Scientists with NASA's Astrobiology Institute team at the University of Hawaii have used computer simulations to reveal what causes binary stars to form.
The researchers have concluded through their research that the widest binary star systems began as three stars, rather than two. To determine this, the scientists ran 180,000 simulations of the motions of newborn triple stars still shrouded in their cloud cores. The research appears in a paper to be published this week in the journal Nature.
Binary stars are pairs of stars that orbit each other. "Wide" binary stars refers to pairs of stars that orbit each other while separated by as much as one light-year. Until now, scientists have not been able to describe how these pairs were able to form, since most stars are born in compact systems with two or more stars at the center of a cloud core. Less massive stars are often flung to the outskirts of cloud cores, and can be found orbiting a pair of larger stars near the center. What the new paper describes is how these systems may have evolved into a system with only two wide-orbiting stars instead of three.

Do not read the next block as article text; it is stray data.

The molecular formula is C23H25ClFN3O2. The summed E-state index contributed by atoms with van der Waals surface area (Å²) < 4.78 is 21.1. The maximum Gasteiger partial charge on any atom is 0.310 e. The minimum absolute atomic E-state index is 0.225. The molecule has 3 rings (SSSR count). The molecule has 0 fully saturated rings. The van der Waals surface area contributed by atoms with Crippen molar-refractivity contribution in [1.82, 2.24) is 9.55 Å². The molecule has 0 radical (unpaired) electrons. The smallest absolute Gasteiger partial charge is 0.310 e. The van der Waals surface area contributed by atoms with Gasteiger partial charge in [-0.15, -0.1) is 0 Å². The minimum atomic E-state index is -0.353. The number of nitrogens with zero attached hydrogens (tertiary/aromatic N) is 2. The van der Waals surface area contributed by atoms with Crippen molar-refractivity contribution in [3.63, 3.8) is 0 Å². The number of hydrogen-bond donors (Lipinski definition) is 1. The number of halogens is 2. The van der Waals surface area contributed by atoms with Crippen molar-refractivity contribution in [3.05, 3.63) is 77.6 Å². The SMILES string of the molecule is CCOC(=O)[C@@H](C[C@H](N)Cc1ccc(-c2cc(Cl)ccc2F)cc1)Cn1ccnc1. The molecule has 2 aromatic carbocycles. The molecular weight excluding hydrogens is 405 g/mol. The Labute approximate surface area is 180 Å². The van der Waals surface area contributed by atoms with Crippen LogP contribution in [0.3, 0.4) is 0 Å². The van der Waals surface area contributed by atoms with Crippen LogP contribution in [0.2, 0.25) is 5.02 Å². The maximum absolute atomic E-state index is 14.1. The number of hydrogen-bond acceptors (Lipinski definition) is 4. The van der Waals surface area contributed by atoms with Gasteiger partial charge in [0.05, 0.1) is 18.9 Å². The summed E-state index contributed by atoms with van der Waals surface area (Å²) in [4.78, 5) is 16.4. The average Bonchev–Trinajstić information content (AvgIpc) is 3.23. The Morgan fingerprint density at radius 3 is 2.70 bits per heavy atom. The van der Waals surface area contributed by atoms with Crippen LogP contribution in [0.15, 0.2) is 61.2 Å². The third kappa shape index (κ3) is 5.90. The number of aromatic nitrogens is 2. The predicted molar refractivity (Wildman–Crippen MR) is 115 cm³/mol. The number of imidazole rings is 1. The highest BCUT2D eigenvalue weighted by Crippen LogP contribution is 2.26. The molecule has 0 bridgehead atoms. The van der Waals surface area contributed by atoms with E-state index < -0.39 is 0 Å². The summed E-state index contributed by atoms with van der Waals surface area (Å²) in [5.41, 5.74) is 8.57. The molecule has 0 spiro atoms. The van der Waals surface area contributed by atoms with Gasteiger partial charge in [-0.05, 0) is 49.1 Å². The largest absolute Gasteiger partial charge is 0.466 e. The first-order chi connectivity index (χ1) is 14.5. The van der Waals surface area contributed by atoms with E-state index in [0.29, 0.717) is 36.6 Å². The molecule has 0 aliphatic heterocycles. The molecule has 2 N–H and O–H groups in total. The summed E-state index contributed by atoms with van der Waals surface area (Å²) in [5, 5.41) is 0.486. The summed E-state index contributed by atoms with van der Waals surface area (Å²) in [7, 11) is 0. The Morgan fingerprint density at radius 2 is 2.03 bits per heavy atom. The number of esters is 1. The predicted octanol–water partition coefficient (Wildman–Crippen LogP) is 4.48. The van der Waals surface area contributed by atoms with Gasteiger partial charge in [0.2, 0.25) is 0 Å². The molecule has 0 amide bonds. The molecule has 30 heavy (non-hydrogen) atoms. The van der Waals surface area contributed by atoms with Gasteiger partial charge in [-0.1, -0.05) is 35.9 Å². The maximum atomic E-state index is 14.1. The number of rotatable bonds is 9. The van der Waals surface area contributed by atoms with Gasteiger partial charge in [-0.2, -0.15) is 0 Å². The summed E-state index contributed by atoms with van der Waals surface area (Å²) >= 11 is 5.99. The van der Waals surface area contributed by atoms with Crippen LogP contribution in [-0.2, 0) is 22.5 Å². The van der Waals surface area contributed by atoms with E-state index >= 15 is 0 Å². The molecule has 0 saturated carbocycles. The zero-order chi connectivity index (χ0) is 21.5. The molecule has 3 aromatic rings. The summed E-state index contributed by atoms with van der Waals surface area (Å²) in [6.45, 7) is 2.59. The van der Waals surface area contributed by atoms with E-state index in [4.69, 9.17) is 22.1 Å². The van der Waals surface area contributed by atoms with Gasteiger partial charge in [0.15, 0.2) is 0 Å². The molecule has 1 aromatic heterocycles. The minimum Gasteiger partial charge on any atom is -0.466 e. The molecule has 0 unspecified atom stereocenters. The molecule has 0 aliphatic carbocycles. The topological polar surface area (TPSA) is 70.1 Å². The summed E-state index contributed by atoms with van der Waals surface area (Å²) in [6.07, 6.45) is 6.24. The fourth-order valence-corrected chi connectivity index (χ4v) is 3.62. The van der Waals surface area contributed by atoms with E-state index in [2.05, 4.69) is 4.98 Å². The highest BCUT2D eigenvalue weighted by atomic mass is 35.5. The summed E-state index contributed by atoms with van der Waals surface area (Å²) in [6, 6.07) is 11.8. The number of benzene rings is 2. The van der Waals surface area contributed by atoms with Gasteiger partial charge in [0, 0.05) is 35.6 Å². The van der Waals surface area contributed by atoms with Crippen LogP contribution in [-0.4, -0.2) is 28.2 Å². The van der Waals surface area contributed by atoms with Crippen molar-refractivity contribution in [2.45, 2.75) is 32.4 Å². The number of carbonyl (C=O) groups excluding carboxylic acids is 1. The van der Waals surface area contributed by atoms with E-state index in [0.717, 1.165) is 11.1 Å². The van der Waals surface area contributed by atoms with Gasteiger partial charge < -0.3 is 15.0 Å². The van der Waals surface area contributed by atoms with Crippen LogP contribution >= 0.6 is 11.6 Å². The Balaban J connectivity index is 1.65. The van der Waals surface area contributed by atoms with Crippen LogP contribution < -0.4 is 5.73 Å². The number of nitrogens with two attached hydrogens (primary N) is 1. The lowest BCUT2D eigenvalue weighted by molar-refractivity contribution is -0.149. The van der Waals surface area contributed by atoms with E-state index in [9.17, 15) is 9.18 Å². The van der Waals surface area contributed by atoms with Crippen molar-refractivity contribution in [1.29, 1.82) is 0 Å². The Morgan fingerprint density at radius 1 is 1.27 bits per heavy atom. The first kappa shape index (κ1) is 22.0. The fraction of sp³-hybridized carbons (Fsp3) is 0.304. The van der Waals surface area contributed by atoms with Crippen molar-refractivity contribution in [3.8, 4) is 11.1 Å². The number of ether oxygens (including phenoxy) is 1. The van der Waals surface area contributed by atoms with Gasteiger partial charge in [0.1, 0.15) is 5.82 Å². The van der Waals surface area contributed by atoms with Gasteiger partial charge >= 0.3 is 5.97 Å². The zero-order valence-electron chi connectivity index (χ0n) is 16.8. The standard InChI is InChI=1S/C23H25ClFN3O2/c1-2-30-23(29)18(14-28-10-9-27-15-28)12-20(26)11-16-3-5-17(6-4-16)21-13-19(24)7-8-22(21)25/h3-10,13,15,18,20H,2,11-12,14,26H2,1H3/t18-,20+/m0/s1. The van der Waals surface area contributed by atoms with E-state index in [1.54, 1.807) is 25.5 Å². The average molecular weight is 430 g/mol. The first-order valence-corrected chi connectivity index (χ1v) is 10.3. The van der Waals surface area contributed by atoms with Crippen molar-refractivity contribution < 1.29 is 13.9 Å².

"What may have happened is that the stars in the close binary merged into a single larger star," said Bo Reipurth, lead author of the paper and an astronomer with the Institute for Astronomy at UH. "This can happen if there is enough gas in the cloud core to provide resistance to their motion. As the two stars in the close binary move around each other surrounded by gas, they lose energy and spiral toward each other. Sometimes there is so much gas in the core that the two close stars spiral all the way in and collide with each other in a spectacular merging explosion."
The nearest wide binary system to Earth is Alpha Centauri. Proxima Centauri is a smaller star that orbits Alpha Centauri at a distance of around one-quarter of a light year (15,000 astronomical units).
(Image courtesy Karen Teramura/Wei-Hao Wang/UH Institute for Astronomy)